Siloso Beach


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refraXion

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Mar 24, 2008
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Hougang
#1
Hello. This photograph was taken with the aim of practising composition (I'm not exactly the most creative person so I have loads to learn) and post-processing (colour adjustments and sharpening).



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I have tried to follow the rule of thirds by allowing the sky to occupy approximately two-thirds of the photograph. A little water at the left side to add a little variety..? And the largest coconut tree on the left to sorta frame it.

As for post-processing, I played around with Curves and the Unsharp Mask. Is the sharpening overdone?

Thanks!
 

jenson

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Jul 25, 2007
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#2
for composition, i think the beach is too empty.. lack foreground and subject interest. beach is a lifely place.. so do try to make it lifely. maybe can try to include more of the sea..

exposure wise is great. attractive sky you have there.
 

catchlights

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Sep 27, 2004
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#3
yes, rule of thirds is the basic of composition.

but every photo do have a subject, what is your subject in your photo here?

how do you put more weight on the subject in this photo?

how do you direct view attention to the subject in this photo?
 

night86mare

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Aug 25, 2006
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#5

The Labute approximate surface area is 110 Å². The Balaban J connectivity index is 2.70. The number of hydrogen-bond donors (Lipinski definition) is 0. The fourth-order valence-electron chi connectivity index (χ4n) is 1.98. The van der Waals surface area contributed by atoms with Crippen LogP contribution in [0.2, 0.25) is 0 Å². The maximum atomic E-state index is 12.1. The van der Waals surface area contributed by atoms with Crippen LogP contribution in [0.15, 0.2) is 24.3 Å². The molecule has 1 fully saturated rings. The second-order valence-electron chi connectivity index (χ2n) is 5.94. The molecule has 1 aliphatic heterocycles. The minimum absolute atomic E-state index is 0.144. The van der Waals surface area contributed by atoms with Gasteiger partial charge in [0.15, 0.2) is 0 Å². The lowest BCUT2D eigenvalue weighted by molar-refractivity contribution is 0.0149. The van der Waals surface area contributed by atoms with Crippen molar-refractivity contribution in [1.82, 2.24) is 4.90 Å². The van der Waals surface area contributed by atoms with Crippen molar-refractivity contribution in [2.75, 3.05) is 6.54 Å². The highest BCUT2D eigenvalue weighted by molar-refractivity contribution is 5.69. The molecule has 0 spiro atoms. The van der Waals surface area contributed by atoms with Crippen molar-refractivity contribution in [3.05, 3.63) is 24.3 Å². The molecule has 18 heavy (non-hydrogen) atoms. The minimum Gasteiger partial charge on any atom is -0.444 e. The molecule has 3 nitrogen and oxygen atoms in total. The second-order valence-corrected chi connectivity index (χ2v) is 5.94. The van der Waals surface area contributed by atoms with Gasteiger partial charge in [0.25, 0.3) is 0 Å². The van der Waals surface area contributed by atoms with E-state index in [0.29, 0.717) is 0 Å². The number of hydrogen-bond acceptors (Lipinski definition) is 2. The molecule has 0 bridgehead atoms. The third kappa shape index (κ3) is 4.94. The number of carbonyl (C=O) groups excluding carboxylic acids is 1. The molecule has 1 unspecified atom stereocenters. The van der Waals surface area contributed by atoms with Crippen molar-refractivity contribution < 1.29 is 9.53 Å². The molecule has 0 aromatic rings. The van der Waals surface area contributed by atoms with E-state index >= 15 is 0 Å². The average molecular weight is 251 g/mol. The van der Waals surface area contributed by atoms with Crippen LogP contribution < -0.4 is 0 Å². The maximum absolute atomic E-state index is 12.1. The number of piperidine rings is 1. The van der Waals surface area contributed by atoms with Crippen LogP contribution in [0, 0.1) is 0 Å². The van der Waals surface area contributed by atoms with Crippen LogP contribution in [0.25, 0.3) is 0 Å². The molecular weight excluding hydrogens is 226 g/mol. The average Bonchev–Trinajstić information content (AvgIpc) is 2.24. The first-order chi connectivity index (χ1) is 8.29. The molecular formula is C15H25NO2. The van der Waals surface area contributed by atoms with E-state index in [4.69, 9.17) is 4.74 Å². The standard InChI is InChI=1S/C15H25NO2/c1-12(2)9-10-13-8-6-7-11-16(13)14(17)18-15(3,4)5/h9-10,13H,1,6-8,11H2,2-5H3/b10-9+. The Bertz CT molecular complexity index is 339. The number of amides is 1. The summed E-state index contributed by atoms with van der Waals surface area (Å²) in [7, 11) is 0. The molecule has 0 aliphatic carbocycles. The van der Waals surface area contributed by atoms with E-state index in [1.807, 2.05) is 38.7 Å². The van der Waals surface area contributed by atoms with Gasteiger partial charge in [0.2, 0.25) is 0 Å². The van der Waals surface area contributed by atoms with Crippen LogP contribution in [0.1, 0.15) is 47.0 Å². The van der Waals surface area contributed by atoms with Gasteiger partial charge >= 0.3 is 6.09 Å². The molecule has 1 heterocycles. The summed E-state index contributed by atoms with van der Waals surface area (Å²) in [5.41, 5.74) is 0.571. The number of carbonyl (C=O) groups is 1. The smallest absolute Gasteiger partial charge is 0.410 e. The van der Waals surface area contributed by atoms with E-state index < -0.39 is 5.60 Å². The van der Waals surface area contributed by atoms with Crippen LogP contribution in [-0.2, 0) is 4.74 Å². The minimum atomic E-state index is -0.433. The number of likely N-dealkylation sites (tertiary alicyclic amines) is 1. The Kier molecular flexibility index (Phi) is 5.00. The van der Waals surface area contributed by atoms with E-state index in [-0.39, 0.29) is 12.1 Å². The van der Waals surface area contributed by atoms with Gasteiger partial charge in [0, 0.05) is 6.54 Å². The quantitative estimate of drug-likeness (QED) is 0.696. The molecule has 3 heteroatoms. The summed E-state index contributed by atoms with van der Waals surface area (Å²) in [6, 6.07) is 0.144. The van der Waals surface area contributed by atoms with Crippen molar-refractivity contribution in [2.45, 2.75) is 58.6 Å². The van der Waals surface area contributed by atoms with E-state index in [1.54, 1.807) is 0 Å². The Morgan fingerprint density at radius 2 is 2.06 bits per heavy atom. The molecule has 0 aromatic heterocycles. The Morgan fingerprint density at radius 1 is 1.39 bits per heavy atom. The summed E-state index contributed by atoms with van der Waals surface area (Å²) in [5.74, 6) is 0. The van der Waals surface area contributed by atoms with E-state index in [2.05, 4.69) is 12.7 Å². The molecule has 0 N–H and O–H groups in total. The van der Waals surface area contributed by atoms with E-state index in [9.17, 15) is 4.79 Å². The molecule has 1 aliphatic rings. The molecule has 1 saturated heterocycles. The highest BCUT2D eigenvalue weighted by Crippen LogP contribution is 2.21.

composition and composition alone

too stark, too bare

you have a background for this wide angle, where is your foreground?

unless the background is interesting enough, get a foreground :)
 

refraXion

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Mar 24, 2008
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Hougang
#6
thank you all for the constructive advice!

what if it were a photograph just to show the scenery or landscape of the beach and not so much to highlight any particular person/activity going on? would a lack of a "subject" per se be justified?

also, less ppl means i can get my volleyball court after taking the photo :p

but yes, will definitely keep in mind to have a subject in future shots to make the picture more purposeful! being a beginner, i'm kinda afraid to capture ppl up close in my shots cuz i'm worried they'll get offended if i take their pictures without their consent... any tips on that?
 

night86mare

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#7
what if it were a photograph just to show the scenery or landscape of the beach and not so much to highlight any particular person/activity going on? would a lack of a "subject" per se be justified?
well if you just want to take a snapshot then you won't have to care about subjects.